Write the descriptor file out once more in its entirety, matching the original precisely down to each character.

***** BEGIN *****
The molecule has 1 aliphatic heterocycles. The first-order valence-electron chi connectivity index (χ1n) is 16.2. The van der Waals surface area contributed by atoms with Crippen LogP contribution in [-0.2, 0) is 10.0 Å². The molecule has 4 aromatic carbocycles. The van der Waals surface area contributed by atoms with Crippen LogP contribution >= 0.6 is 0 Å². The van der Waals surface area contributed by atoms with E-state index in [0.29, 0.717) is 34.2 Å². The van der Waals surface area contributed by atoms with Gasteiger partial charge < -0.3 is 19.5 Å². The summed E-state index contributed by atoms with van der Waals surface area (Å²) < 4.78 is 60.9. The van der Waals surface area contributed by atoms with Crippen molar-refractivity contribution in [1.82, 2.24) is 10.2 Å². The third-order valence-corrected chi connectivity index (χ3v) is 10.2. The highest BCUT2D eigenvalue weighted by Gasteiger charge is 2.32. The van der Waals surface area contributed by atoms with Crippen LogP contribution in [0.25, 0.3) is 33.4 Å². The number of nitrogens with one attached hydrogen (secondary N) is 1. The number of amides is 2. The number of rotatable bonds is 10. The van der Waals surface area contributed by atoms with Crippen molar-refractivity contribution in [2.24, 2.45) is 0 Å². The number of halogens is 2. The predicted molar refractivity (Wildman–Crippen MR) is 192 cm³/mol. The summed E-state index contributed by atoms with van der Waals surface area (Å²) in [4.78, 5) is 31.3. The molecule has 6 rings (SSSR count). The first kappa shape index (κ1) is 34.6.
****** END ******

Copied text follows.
The molecule has 1 aliphatic heterocycles. The first-order valence-electron chi connectivity index (χ1n) is 16.2. The van der Waals surface area contributed by atoms with Crippen LogP contribution in [-0.2, 0) is 10.0 Å². The molecule has 4 aromatic carbocycles. The van der Waals surface area contributed by atoms with Crippen LogP contribution >= 0.6 is 0 Å². The van der Waals surface area contributed by atoms with E-state index in [0.29, 0.717) is 34.2 Å². The van der Waals surface area contributed by atoms with Gasteiger partial charge < -0.3 is 19.5 Å². The summed E-state index contributed by atoms with van der Waals surface area (Å²) < 4.78 is 60.9. The van der Waals surface area contributed by atoms with Crippen molar-refractivity contribution in [1.82, 2.24) is 10.2 Å². The third-order valence-corrected chi connectivity index (χ3v) is 10.2. The highest BCUT2D eigenvalue weighted by Gasteiger charge is 2.32. The van der Waals surface area contributed by atoms with Crippen LogP contribution in [0.25, 0.3) is 33.4 Å². The number of nitrogens with one attached hydrogen (secondary N) is 1. The number of amides is 2. The number of rotatable bonds is 10. The van der Waals surface area contributed by atoms with Crippen molar-refractivity contribution in [2.24, 2.45) is 0 Å². The number of halogens is 2. The predicted molar refractivity (Wildman–Crippen MR) is 192 cm³/mol. The summed E-state index contributed by atoms with van der Waals surface area (Å²) in [4.78, 5) is 31.3. The molecule has 6 rings (SSSR count). The first kappa shape index (κ1) is 34.6.